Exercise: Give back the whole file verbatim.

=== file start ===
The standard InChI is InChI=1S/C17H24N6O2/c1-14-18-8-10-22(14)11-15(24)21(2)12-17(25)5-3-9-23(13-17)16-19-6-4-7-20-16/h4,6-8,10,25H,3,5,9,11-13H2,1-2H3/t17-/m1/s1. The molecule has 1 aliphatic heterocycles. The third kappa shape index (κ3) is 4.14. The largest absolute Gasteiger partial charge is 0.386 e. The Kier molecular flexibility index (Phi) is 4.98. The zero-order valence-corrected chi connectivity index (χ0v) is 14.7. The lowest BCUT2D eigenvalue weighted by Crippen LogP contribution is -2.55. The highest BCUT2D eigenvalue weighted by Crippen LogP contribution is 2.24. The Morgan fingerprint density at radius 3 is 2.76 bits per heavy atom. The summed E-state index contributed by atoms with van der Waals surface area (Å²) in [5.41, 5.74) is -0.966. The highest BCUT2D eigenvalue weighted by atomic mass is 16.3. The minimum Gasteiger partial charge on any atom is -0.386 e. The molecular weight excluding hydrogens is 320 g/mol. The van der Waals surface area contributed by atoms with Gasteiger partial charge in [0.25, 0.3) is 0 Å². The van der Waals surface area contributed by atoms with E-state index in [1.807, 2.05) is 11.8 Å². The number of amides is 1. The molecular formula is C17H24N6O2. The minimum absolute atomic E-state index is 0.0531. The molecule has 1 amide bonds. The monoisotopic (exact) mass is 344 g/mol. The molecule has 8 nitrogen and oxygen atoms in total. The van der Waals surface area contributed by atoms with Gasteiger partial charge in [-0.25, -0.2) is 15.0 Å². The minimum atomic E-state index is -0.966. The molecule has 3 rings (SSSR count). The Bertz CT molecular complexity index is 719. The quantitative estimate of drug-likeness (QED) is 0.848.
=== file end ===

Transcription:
The standard InChI is InChI=1S/C17H24N6O2/c1-14-18-8-10-22(14)11-15(24)21(2)12-17(25)5-3-9-23(13-17)16-19-6-4-7-20-16/h4,6-8,10,25H,3,5,9,11-13H2,1-2H3/t17-/m1/s1. The molecule has 1 aliphatic heterocycles. The third kappa shape index (κ3) is 4.14. The largest absolute Gasteiger partial charge is 0.386 e. The Kier molecular flexibility index (Phi) is 4.98. The zero-order valence-corrected chi connectivity index (χ0v) is 14.7. The lowest BCUT2D eigenvalue weighted by Crippen LogP contribution is -2.55. The highest BCUT2D eigenvalue weighted by Crippen LogP contribution is 2.24. The Morgan fingerprint density at radius 3 is 2.76 bits per heavy atom. The summed E-state index contributed by atoms with van der Waals surface area (Å²) in [5.41, 5.74) is -0.966. The highest BCUT2D eigenvalue weighted by atomic mass is 16.3. The minimum Gasteiger partial charge on any atom is -0.386 e. The molecular weight excluding hydrogens is 320 g/mol. The van der Waals surface area contributed by atoms with Gasteiger partial charge in [0.25, 0.3) is 0 Å². The van der Waals surface area contributed by atoms with E-state index in [1.807, 2.05) is 11.8 Å². The number of amides is 1. The molecular formula is C17H24N6O2. The minimum absolute atomic E-state index is 0.0531. The molecule has 1 amide bonds. The monoisotopic (exact) mass is 344 g/mol. The molecule has 8 nitrogen and oxygen atoms in total. The van der Waals surface area contributed by atoms with Gasteiger partial charge in [-0.25, -0.2) is 15.0 Å². The minimum atomic E-state index is -0.966. The molecule has 3 rings (SSSR count). The Bertz CT molecular complexity index is 719. The quantitative estimate of drug-likeness (QED) is 0.848.